Archive for April, 2013

Reader’s Question: Writing Business Names

April 30, 2013

“How does one express a business name in fiction…in italics, quotes or just plain with capital letters?”

Thanks for your question, Judith!

Business names are treated the same as a person’s name: initial caps. If the name includes unique capitalization or characters, reproduce them as accurately as possible: iPad, UPS, FedEx, Yahoo! and so on.

Joy Eckel, Freelance Copy Editor
Email joyeckel@gmail.com for a free estimate and sample edit!

Wanted: Second Set of Eyes

April 30, 2013

Wanted: Second Set of Eyes

Sunday Funnies

April 28, 2013

Sunday Funnies

Say again? F – K

April 27, 2013

More redundancies to ferret out in your work:

(face) mask

fall (down)

(final) outcome

(first) originated

(first and) foremost

first initial response

fly (through the air)

(foreign) imports

(free) gift

(future) plans

(general) public

green [or blue or whatever] (in color)

introduced (a new)

kneel (down)

(knowledgeable) experts

Joy Eckel, Freelance Copy Editor
Email joyeckel@gmail.com for a free estimate and sample edit!

More from the Department of Redundancy Department: A – E

April 26, 2013

It’s worth checking your work for these common redundancies:

(added) bonus

(advance) warning

(all-time) record

(basic) necessities

best (ever)

biography (of her life)

(brief) summary

(careful) scrutiny

circle (around)

(close) proximity

compete (with each other)

connect (together)

(conscious) effort

consensus (of opinion)

could (possibly)

covered (all over)

during (the course of)

dwindle (down)

each (and every)

eliminate (altogether)

emergency (situation)

empty (out)

(end) result

evolve (over time)

Can you think of others?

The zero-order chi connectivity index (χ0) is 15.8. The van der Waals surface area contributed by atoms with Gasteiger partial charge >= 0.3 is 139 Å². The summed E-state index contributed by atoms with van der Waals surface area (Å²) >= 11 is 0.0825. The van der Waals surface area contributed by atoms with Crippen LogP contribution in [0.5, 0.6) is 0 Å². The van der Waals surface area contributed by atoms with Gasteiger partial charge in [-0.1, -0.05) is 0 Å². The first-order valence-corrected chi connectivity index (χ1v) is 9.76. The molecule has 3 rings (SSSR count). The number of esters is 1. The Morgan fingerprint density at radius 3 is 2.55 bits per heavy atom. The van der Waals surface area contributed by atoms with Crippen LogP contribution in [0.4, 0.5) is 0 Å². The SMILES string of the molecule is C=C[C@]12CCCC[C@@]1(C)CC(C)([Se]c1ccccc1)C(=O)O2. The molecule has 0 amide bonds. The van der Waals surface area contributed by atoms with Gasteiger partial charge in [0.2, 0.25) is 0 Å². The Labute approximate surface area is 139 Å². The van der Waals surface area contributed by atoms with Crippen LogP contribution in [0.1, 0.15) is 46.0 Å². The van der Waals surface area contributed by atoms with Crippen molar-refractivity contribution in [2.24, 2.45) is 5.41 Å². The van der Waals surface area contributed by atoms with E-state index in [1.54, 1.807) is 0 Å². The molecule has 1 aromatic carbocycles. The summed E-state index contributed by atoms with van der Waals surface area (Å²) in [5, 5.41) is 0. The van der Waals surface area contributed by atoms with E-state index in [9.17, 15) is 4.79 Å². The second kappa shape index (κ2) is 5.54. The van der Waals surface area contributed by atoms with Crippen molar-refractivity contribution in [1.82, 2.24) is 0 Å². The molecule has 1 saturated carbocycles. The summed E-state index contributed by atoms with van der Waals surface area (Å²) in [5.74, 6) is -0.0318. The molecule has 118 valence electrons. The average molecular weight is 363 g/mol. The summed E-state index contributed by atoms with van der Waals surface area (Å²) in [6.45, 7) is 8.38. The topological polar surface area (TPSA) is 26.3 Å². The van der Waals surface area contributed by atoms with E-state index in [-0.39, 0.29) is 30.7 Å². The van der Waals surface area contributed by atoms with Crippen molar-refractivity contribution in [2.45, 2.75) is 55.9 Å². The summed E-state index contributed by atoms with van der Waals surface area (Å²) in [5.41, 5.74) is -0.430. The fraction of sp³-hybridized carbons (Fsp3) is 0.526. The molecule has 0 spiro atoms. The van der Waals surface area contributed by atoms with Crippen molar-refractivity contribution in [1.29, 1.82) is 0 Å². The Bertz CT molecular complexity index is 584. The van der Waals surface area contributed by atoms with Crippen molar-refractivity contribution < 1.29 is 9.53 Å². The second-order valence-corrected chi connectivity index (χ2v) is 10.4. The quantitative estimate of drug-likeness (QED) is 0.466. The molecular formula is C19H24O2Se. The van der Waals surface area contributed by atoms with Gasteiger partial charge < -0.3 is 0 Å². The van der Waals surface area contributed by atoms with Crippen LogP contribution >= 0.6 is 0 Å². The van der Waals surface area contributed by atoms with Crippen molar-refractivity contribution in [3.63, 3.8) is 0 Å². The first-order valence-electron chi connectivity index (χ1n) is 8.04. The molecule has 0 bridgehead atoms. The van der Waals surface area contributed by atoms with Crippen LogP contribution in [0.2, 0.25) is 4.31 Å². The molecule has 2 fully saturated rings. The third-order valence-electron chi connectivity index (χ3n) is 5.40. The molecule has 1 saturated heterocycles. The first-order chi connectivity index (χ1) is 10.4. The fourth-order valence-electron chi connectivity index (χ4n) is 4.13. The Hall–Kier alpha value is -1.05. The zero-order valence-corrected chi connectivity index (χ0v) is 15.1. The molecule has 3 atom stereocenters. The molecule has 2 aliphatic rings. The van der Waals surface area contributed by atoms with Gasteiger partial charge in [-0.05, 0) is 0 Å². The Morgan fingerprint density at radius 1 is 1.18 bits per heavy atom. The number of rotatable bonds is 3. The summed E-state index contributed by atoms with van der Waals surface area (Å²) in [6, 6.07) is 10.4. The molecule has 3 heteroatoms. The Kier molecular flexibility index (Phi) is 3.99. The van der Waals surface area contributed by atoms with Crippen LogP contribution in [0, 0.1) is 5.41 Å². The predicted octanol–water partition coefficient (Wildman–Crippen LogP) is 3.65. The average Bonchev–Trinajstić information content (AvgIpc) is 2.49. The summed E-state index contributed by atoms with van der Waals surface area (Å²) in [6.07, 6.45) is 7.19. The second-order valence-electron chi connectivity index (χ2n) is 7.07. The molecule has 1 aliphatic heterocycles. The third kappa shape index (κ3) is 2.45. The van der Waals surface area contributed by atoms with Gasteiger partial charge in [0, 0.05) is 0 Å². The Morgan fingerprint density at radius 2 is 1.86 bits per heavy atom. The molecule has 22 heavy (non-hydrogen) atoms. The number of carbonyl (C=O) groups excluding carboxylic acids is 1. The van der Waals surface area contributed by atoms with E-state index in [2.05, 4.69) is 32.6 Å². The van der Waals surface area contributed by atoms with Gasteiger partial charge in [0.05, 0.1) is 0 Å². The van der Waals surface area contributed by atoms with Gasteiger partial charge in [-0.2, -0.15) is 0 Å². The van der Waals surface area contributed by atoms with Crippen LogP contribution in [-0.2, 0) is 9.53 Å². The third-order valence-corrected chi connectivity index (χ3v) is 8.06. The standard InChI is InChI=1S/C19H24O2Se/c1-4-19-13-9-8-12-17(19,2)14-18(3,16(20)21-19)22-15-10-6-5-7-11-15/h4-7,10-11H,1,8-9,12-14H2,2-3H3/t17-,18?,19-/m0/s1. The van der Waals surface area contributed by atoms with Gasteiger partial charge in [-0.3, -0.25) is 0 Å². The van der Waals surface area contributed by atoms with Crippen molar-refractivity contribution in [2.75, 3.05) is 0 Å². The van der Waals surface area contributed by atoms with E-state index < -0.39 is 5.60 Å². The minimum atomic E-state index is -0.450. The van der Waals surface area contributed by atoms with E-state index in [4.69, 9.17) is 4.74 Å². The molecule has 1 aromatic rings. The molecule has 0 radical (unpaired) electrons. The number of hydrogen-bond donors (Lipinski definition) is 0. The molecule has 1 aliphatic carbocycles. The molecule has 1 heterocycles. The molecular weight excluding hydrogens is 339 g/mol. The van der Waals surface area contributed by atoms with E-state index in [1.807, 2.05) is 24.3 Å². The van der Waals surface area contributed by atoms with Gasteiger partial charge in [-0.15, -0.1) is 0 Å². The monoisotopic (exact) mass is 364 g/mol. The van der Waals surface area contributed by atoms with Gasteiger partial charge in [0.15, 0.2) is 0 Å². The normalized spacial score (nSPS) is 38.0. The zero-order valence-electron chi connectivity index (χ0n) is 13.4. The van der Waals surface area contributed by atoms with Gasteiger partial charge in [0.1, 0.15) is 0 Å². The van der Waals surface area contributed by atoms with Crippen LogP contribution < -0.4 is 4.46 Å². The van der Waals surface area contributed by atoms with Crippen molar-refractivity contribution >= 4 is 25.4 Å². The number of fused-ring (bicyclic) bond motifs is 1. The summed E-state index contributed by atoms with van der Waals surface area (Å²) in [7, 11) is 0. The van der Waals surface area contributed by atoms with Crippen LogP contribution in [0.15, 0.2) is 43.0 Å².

Joy Eckel, Freelance Copy Editor
Email joyeckel@gmail.com for a free estimate and sample edit!

Need I go on?

April 25, 2013

Need I go on?

And this one?

April 25, 2013

And this one.

And this one?

April 25, 2013

And this one?

What’s wrong with this cartoon?

April 25, 2013

What's wrong with this cartoon?

Don’t count the lack of capitalization.

I think it’s here already, especially online.

April 25, 2013

I think it's here already, especially online.

Reader’s Question: Writing Out Numbers

April 24, 2013

“Is there a standard for writing out numbers?”

Thanks for your question, Marie.

Like so many things in writing, it’s a matter of style and depends on the context.

About the only thing agreed on is writing out numbers below 10: one, two, nine. And there are exceptions to even that!

Your best bet is to pick a style that works for your project and apply it consistently. Using Chicago style for books and AP style for newspapers and magazines is common.

Joy Eckel, Freelance Copy Editor
Email joyeckel@gmail.com for a free sample edit and estimate!

One Step Forward

April 24, 2013

There is no “s” at the end of “forward,” and “foreword” refers to a book’s introductory material.

Joy Eckel, Freelance Copy Editor
Email joyeckel@gmail.com for a free sample edit and estimate!